We must examine how we can ease the burden on those facing unemployment, mortgage arrears, threatened repossession of the family home and all the other challenges the Minister for Finance faces in framing the budget this December. He must not only devise a sustainable budgetary framework for the coming years which facilitates us in returning to the bond markets but must also ensure it complies with our memorandum of understanding with the EU-IMF-ECB troika. In that context, the Minister must surely accept that we have not yet had an honest debate in this House on all of these issues. Even as early as January and February of this year, a sustained deceit was in evidence in the context of election campaigning. People were promised, for example, that bondholders would be burned and that mortgage interest relief would be extended for those most burdened by mortgage debt as a consequence of negative equity. No action has been taken on either of these issues. Before its publication, the Keane report was held up as a panacea that would address the fundamental issues of mortgage arrears and negative equity. It has not addressed those concerns. We all accept there is no easy solution, but the reality is that people were led to believe that bondholders would be burned, thus reducing the cost to the State of the bank bailout and facilitating some leeway in assisting mortgage holders. That undertaking was clearly given by several political parties at the beginning of the year.

There are great challenges to be faced, unemployment being the most obvious, as well as mortgage arrears, negative equity and Ireland's international reputation. Our objective is to return to the bond markets and to self-sufficiency in funding our activities. Regarding the memorandum of understanding with the troika, I spoke about it to the former Minister for Finance, the late Brian Lenihan, on several occasions, including only several weeks before he passed away. He was clearly of the opinion that we were bullied by the European Central Bank in terms of accessing the bailout fund. Moreover, we received no support from the European Commission.

I have made the point repeatedly that the Commission is meant to be the guarantor of the various treaties ratified since the Treaty of Rome. However, it has singularly failed to ensure that small nations such as Ireland and Portugal get a fair crack of the whip. No bondholders have been burnt and the burden on taxpayers in this State has not been lessened. Rather, we have been saddled with the full debt. We can argue about whether the bank guarantee was the right action to take but, at the time, the view was that there was no choice in the matter. We now have a situation where promissory notes are being issued on a regular basis to fund the bailout of Anglo Irish Bank. There is a clear obligation on the Government to seek to lighten the burden on this State in order to allow it to become self-sufficient by returning to the bond markets.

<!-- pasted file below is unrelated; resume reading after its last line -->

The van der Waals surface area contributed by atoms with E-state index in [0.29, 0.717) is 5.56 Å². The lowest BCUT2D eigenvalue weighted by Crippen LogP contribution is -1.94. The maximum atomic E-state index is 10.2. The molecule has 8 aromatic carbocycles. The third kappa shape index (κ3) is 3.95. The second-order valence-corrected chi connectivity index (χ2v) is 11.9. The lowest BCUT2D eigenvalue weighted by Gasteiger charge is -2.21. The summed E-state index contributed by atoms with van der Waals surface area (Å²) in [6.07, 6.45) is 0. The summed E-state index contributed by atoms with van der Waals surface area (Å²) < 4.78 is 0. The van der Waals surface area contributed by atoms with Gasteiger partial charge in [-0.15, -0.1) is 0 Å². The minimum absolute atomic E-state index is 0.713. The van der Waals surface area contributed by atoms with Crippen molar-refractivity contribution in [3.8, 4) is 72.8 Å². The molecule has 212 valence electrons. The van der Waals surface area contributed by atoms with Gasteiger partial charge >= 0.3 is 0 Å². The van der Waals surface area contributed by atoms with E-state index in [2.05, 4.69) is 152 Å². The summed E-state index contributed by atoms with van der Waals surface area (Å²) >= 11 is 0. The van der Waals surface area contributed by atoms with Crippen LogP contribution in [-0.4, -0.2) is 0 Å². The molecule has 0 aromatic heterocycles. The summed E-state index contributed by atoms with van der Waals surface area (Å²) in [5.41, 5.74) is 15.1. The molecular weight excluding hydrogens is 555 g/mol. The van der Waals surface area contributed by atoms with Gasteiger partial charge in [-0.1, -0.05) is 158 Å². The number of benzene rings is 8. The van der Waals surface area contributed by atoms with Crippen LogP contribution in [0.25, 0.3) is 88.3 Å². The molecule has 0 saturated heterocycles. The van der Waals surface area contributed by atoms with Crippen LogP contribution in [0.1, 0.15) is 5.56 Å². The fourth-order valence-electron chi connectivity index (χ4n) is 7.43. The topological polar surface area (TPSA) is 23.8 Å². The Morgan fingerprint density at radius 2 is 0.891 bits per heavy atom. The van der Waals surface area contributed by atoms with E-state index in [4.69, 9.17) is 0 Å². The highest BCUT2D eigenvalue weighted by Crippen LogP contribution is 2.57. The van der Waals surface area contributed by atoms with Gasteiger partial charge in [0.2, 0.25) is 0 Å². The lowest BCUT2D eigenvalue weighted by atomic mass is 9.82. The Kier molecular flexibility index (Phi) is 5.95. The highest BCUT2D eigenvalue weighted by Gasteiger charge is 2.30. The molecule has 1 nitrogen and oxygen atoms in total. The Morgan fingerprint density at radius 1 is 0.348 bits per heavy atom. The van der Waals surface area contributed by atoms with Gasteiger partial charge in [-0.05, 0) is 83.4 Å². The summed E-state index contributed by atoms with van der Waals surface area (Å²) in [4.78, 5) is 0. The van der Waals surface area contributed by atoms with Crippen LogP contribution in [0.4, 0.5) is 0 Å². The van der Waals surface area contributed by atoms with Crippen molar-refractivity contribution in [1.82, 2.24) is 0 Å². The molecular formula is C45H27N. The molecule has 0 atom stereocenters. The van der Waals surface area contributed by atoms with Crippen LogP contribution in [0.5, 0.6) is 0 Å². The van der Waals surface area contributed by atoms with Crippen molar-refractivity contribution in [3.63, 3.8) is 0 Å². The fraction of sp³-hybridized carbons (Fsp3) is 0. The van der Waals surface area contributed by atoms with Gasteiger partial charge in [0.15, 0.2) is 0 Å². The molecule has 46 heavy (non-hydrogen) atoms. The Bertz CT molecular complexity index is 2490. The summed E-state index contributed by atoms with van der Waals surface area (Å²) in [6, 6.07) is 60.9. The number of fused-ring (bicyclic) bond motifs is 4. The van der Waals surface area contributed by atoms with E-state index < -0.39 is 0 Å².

The debate in this House, particularly against the backdrop of the general election, was deceitful and dishonest in many cases. People were led up the garden path in being told there was an easy route out of the great difficulties we face. I accept my portion of the blame, but rewriting history at this early stage does no service to what we all wish to achieve, namely, to get this State back on its feet and back into the bond markets. Ireland has a good reputation internationally and we are a very capable people. In recent days there has been an acknowledgement at European level that we are resilient, resourceful and willing to make tough decisions and to carry our fair share of the burden. However, we are not getting fair treatment from the European Commission in terms of its responsibility to stand up for the rights of small nations. Likewise, the European Central Bank intimidated and bullied this State into accepting a bailout.